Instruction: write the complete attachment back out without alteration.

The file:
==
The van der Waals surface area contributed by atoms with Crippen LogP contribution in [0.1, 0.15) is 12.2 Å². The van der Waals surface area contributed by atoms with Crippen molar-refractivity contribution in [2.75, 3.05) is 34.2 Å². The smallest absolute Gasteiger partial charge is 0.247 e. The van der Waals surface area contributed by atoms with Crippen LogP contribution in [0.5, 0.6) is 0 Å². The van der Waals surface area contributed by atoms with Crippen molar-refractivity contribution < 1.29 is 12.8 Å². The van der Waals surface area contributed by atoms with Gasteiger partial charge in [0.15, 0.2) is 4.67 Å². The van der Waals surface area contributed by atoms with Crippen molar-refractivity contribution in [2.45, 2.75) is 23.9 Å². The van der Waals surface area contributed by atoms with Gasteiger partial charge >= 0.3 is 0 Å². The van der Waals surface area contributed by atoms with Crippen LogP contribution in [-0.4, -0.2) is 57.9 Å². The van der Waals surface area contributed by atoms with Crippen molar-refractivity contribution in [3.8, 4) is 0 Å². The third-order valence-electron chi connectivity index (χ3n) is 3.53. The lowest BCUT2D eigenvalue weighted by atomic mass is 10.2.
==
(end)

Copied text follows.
The van der Waals surface area contributed by atoms with Crippen LogP contribution in [0.1, 0.15) is 12.2 Å². The van der Waals surface area contributed by atoms with Crippen molar-refractivity contribution in [2.75, 3.05) is 34.2 Å². The smallest absolute Gasteiger partial charge is 0.247 e. The van der Waals surface area contributed by atoms with Crippen LogP contribution in [0.5, 0.6) is 0 Å². The van der Waals surface area contributed by atoms with Crippen molar-refractivity contribution < 1.29 is 12.8 Å². The van der Waals surface area contributed by atoms with Gasteiger partial charge in [0.15, 0.2) is 4.67 Å². The van der Waals surface area contributed by atoms with Crippen molar-refractivity contribution in [2.45, 2.75) is 23.9 Å². The van der Waals surface area contributed by atoms with Gasteiger partial charge >= 0.3 is 0 Å². The van der Waals surface area contributed by atoms with Crippen LogP contribution in [-0.4, -0.2) is 57.9 Å². The van der Waals surface area contributed by atoms with Crippen molar-refractivity contribution in [3.8, 4) is 0 Å². The third-order valence-electron chi connectivity index (χ3n) is 3.53. The lowest BCUT2D eigenvalue weighted by atomic mass is 10.2.